Deploying documents with content types and associating content types with libraries (Part III)

Deploying documents with content types and associating content types with libraries (Part III)

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Part III: Using Feature Event Receiver to create a library and associate a content type

In previous post we showed how to use ContentTypeBinding to bind the content type to an existing document library. In this post, we will learn how to achieve similar results but using the feature event receiver. In this post we will create a new document library, remove all existing content types from the created library and then add our content type to the list. Instead of create a new library from the code, you could also reference an existing one that’s already on the SharePoint server. In this example we will use the same project we created in Part I. So, let's start by opening that project which contains the content type and a document. When project opens, expand the Features folder, right click the Feature1 folder and finally select the Add Event Receiver option to add a feature event receiver to the project. Next, uncomment the FeatureActivated method and add the following code:

SPWeb web = properties.Feature.Parent as SPWeb;

string libraryName = "Sample library name - " + DateTime.Now.Millisecond.ToString ();

 

Guid listGuid = web.Lists.Add(libraryName, string.Empty, SPListTemplateType.DocumentLibrary);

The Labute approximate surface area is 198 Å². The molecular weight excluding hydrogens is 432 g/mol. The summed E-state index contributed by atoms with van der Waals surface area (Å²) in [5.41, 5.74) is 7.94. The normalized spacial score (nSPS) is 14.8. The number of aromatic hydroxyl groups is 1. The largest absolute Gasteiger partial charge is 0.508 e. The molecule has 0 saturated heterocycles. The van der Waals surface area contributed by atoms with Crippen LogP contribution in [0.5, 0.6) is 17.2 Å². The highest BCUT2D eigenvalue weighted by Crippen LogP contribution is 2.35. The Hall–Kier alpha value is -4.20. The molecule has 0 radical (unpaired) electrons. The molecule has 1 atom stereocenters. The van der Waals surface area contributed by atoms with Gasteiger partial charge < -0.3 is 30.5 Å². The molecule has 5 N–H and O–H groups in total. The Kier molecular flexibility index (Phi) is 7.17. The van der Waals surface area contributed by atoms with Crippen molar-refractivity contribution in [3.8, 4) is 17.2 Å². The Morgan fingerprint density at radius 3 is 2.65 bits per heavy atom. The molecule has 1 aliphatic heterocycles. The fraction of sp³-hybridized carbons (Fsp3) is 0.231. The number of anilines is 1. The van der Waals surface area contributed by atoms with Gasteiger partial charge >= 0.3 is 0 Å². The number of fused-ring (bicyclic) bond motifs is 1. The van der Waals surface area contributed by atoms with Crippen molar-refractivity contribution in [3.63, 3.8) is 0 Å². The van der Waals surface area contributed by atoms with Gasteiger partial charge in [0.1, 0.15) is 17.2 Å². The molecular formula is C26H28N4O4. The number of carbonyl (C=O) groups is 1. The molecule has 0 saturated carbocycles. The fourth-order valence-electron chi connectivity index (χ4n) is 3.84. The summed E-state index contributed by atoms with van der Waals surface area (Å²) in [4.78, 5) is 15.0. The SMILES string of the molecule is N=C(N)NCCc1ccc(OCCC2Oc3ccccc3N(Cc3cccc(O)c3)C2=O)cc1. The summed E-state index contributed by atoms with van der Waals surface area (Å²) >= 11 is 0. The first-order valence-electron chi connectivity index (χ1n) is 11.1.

SPList list = web.Lists[listGuid];

// Delete all content types from the list

for (int i = 0; i < list.ContentTypes.Count; i++)

{

  list.ContentTypes[i].Delete();

}

SPContentType myContentType = web.ContentTypes[new SPContentTypeId("0x010100a9fe27b0556b4de8a60d9e04c6db71de")];

list.ContentTypes.Add(myContentType);

list.ContentTypesEnabled = true;

list.Update();

 
In the above code we are adding a library to the SharePoint site. The Add method returns the Guid of the created list/library. In the for statement, we iterate through all the content types that are in the list (since we created a new document library there should be only 1 content type (Document) in the library) and we delete them.

After we removed all content types from the list, we add a new content type to the list (similar as in Part II, we are referring to the content type by its ID). You can use the Server Explorer to get the content type ID. Finally, we enable the content type management in the list and we update the list to save the changes.

If you press F5 you will notice that the "My New Document Library" is created on SharePoint. If you click the Documents tab and then open the New Document menu you will notice a document we associated with the content type shows up.

Peter Jausovec

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